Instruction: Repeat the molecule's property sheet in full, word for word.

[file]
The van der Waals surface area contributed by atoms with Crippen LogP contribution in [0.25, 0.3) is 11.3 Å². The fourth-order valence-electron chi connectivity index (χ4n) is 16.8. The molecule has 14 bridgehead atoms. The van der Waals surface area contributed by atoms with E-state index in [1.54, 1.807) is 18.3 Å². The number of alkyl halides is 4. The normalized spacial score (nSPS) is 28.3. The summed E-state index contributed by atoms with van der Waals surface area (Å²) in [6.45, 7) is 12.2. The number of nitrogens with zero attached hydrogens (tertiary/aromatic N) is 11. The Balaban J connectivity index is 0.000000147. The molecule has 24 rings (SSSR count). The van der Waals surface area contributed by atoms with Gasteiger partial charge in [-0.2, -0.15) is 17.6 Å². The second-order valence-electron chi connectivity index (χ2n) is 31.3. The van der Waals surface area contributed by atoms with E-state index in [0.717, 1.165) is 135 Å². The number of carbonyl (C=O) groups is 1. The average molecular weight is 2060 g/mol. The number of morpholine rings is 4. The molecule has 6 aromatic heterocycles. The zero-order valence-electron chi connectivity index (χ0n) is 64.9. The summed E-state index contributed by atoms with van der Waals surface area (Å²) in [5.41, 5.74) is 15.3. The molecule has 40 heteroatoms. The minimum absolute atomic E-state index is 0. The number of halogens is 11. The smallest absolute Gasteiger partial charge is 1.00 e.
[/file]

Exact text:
The van der Waals surface area contributed by atoms with Crippen LogP contribution in [0.25, 0.3) is 11.3 Å². The fourth-order valence-electron chi connectivity index (χ4n) is 16.8. The molecule has 14 bridgehead atoms. The van der Waals surface area contributed by atoms with E-state index in [1.54, 1.807) is 18.3 Å². The number of alkyl halides is 4. The normalized spacial score (nSPS) is 28.3. The summed E-state index contributed by atoms with van der Waals surface area (Å²) in [6.45, 7) is 12.2. The number of nitrogens with zero attached hydrogens (tertiary/aromatic N) is 11. The Balaban J connectivity index is 0.000000147. The molecule has 24 rings (SSSR count). The van der Waals surface area contributed by atoms with Gasteiger partial charge in [-0.2, -0.15) is 17.6 Å². The second-order valence-electron chi connectivity index (χ2n) is 31.3. The van der Waals surface area contributed by atoms with E-state index in [0.717, 1.165) is 135 Å². The number of carbonyl (C=O) groups is 1. The average molecular weight is 2060 g/mol. The number of morpholine rings is 4. The molecule has 6 aromatic heterocycles. The zero-order valence-electron chi connectivity index (χ0n) is 64.9. The summed E-state index contributed by atoms with van der Waals surface area (Å²) in [5.41, 5.74) is 15.3. The molecule has 40 heteroatoms. The minimum absolute atomic E-state index is 0. The number of halogens is 11. The smallest absolute Gasteiger partial charge is 1.00 e.